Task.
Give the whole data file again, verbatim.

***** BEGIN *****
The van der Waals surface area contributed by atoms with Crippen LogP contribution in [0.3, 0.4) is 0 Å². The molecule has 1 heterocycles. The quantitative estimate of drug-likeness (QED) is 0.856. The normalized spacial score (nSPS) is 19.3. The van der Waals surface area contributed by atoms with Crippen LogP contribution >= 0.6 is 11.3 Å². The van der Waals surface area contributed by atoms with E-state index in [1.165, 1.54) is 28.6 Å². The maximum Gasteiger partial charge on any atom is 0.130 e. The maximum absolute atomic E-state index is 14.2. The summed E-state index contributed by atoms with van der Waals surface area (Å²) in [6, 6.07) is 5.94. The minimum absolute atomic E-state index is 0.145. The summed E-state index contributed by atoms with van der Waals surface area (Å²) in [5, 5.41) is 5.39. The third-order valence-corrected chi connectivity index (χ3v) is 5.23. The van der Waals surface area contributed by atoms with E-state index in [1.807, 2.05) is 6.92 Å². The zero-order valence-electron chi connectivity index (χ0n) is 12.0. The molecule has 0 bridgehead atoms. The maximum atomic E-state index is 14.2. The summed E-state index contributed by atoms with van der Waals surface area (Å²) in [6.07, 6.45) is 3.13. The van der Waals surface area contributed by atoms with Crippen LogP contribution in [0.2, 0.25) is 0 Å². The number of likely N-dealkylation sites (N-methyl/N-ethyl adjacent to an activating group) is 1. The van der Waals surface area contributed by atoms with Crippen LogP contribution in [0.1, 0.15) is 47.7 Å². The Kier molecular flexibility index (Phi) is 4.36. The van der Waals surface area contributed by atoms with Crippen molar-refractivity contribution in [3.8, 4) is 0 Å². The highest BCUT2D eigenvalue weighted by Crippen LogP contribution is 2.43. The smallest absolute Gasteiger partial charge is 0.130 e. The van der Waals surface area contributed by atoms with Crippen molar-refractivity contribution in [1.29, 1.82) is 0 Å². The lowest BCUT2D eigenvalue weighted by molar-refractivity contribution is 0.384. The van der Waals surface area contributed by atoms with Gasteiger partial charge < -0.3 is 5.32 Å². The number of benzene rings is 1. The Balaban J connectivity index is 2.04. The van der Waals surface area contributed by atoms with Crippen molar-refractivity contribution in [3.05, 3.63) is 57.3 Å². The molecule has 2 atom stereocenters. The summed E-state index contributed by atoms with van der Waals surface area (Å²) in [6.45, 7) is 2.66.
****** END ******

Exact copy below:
The van der Waals surface area contributed by atoms with Crippen LogP contribution in [0.3, 0.4) is 0 Å². The molecule has 1 heterocycles. The quantitative estimate of drug-likeness (QED) is 0.856. The normalized spacial score (nSPS) is 19.3. The van der Waals surface area contributed by atoms with Crippen LogP contribution >= 0.6 is 11.3 Å². The van der Waals surface area contributed by atoms with E-state index in [1.165, 1.54) is 28.6 Å². The maximum Gasteiger partial charge on any atom is 0.130 e. The maximum absolute atomic E-state index is 14.2. The summed E-state index contributed by atoms with van der Waals surface area (Å²) in [6, 6.07) is 5.94. The minimum absolute atomic E-state index is 0.145. The summed E-state index contributed by atoms with van der Waals surface area (Å²) in [5, 5.41) is 5.39. The third-order valence-corrected chi connectivity index (χ3v) is 5.23. The van der Waals surface area contributed by atoms with E-state index in [1.807, 2.05) is 6.92 Å². The zero-order valence-electron chi connectivity index (χ0n) is 12.0. The molecule has 0 bridgehead atoms. The maximum atomic E-state index is 14.2. The summed E-state index contributed by atoms with van der Waals surface area (Å²) in [6.07, 6.45) is 3.13. The van der Waals surface area contributed by atoms with Crippen LogP contribution in [0.2, 0.25) is 0 Å². The number of likely N-dealkylation sites (N-methyl/N-ethyl adjacent to an activating group) is 1. The van der Waals surface area contributed by atoms with Crippen LogP contribution in [0.1, 0.15) is 47.7 Å². The Kier molecular flexibility index (Phi) is 4.36. The van der Waals surface area contributed by atoms with Crippen molar-refractivity contribution in [3.8, 4) is 0 Å². The highest BCUT2D eigenvalue weighted by Crippen LogP contribution is 2.43. The smallest absolute Gasteiger partial charge is 0.130 e. The van der Waals surface area contributed by atoms with Crippen molar-refractivity contribution in [1.29, 1.82) is 0 Å². The lowest BCUT2D eigenvalue weighted by molar-refractivity contribution is 0.384. The van der Waals surface area contributed by atoms with Gasteiger partial charge < -0.3 is 5.32 Å². The number of benzene rings is 1. The Balaban J connectivity index is 2.04. The van der Waals surface area contributed by atoms with Crippen molar-refractivity contribution in [3.05, 3.63) is 57.3 Å². The molecule has 2 atom stereocenters. The summed E-state index contributed by atoms with van der Waals surface area (Å²) in [6.45, 7) is 2.66.